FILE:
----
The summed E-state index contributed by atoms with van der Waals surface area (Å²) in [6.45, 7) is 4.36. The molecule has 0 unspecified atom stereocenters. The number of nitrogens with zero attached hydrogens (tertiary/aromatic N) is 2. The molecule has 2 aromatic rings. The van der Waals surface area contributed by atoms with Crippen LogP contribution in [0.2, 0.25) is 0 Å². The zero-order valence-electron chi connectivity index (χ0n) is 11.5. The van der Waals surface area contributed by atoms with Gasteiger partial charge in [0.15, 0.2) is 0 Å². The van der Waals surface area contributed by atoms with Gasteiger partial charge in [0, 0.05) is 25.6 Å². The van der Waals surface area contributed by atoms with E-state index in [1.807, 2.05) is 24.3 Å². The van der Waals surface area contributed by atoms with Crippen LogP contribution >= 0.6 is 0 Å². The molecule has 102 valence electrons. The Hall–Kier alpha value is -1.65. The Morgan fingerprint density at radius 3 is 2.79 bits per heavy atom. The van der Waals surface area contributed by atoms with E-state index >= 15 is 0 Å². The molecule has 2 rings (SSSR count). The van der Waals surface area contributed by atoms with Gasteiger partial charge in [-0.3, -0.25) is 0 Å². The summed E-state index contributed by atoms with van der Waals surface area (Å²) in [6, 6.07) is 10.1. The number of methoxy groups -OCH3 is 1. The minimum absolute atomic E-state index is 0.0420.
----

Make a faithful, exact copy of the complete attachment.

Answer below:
The summed E-state index contributed by atoms with van der Waals surface area (Å²) in [6.45, 7) is 4.36. The molecule has 0 unspecified atom stereocenters. The number of nitrogens with zero attached hydrogens (tertiary/aromatic N) is 2. The molecule has 2 aromatic rings. The van der Waals surface area contributed by atoms with Crippen LogP contribution in [0.2, 0.25) is 0 Å². The zero-order valence-electron chi connectivity index (χ0n) is 11.5. The van der Waals surface area contributed by atoms with Gasteiger partial charge in [0.15, 0.2) is 0 Å². The van der Waals surface area contributed by atoms with Gasteiger partial charge in [0, 0.05) is 25.6 Å². The van der Waals surface area contributed by atoms with E-state index in [1.807, 2.05) is 24.3 Å². The van der Waals surface area contributed by atoms with Crippen LogP contribution >= 0.6 is 0 Å². The molecule has 102 valence electrons. The Hall–Kier alpha value is -1.65. The Morgan fingerprint density at radius 3 is 2.79 bits per heavy atom. The van der Waals surface area contributed by atoms with E-state index >= 15 is 0 Å². The molecule has 2 rings (SSSR count). The van der Waals surface area contributed by atoms with Gasteiger partial charge in [-0.3, -0.25) is 0 Å². The summed E-state index contributed by atoms with van der Waals surface area (Å²) in [6, 6.07) is 10.1. The number of methoxy groups -OCH3 is 1. The minimum absolute atomic E-state index is 0.0420.